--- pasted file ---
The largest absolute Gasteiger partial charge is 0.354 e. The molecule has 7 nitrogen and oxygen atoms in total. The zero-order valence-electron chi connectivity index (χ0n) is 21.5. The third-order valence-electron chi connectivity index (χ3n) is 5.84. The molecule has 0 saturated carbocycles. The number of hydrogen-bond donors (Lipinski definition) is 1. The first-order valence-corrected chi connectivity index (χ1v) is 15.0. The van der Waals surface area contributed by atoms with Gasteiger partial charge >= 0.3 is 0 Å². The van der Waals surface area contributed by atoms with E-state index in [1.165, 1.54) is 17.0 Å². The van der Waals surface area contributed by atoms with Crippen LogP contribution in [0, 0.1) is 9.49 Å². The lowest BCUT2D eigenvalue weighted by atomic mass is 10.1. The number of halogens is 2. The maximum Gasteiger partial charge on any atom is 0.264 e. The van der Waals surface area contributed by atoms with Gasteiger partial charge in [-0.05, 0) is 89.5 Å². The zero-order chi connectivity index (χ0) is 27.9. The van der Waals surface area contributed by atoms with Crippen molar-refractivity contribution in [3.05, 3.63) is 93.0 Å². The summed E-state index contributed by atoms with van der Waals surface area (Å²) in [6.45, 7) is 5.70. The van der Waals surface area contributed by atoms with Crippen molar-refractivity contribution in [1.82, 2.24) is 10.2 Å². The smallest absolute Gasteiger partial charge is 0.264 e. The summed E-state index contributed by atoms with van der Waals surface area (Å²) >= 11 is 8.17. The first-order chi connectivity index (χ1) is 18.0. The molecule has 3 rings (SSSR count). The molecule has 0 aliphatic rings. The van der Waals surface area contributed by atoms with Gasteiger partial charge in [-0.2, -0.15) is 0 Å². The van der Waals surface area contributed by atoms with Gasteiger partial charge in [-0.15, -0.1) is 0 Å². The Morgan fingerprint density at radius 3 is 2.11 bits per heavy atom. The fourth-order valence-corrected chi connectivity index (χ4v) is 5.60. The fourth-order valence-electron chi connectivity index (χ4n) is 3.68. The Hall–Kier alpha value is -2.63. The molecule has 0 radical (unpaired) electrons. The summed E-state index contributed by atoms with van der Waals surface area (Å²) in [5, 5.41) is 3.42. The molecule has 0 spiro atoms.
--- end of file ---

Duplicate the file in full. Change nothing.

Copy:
The largest absolute Gasteiger partial charge is 0.354 e. The molecule has 7 nitrogen and oxygen atoms in total. The zero-order valence-electron chi connectivity index (χ0n) is 21.5. The third-order valence-electron chi connectivity index (χ3n) is 5.84. The molecule has 0 saturated carbocycles. The number of hydrogen-bond donors (Lipinski definition) is 1. The first-order valence-corrected chi connectivity index (χ1v) is 15.0. The van der Waals surface area contributed by atoms with Gasteiger partial charge >= 0.3 is 0 Å². The van der Waals surface area contributed by atoms with E-state index in [1.165, 1.54) is 17.0 Å². The van der Waals surface area contributed by atoms with Crippen LogP contribution in [0, 0.1) is 9.49 Å². The lowest BCUT2D eigenvalue weighted by atomic mass is 10.1. The number of halogens is 2. The maximum Gasteiger partial charge on any atom is 0.264 e. The van der Waals surface area contributed by atoms with Gasteiger partial charge in [-0.05, 0) is 89.5 Å². The zero-order chi connectivity index (χ0) is 27.9. The van der Waals surface area contributed by atoms with Crippen molar-refractivity contribution in [3.05, 3.63) is 93.0 Å². The summed E-state index contributed by atoms with van der Waals surface area (Å²) in [6.45, 7) is 5.70. The van der Waals surface area contributed by atoms with Crippen molar-refractivity contribution in [1.82, 2.24) is 10.2 Å². The smallest absolute Gasteiger partial charge is 0.264 e. The summed E-state index contributed by atoms with van der Waals surface area (Å²) >= 11 is 8.17. The first-order chi connectivity index (χ1) is 18.0. The molecule has 3 rings (SSSR count). The molecule has 0 aliphatic rings. The van der Waals surface area contributed by atoms with Gasteiger partial charge in [-0.2, -0.15) is 0 Å². The van der Waals surface area contributed by atoms with Gasteiger partial charge in [-0.15, -0.1) is 0 Å². The Morgan fingerprint density at radius 3 is 2.11 bits per heavy atom. The fourth-order valence-corrected chi connectivity index (χ4v) is 5.60. The fourth-order valence-electron chi connectivity index (χ4n) is 3.68. The Hall–Kier alpha value is -2.63. The molecule has 0 radical (unpaired) electrons. The summed E-state index contributed by atoms with van der Waals surface area (Å²) in [5, 5.41) is 3.42. The molecule has 0 spiro atoms.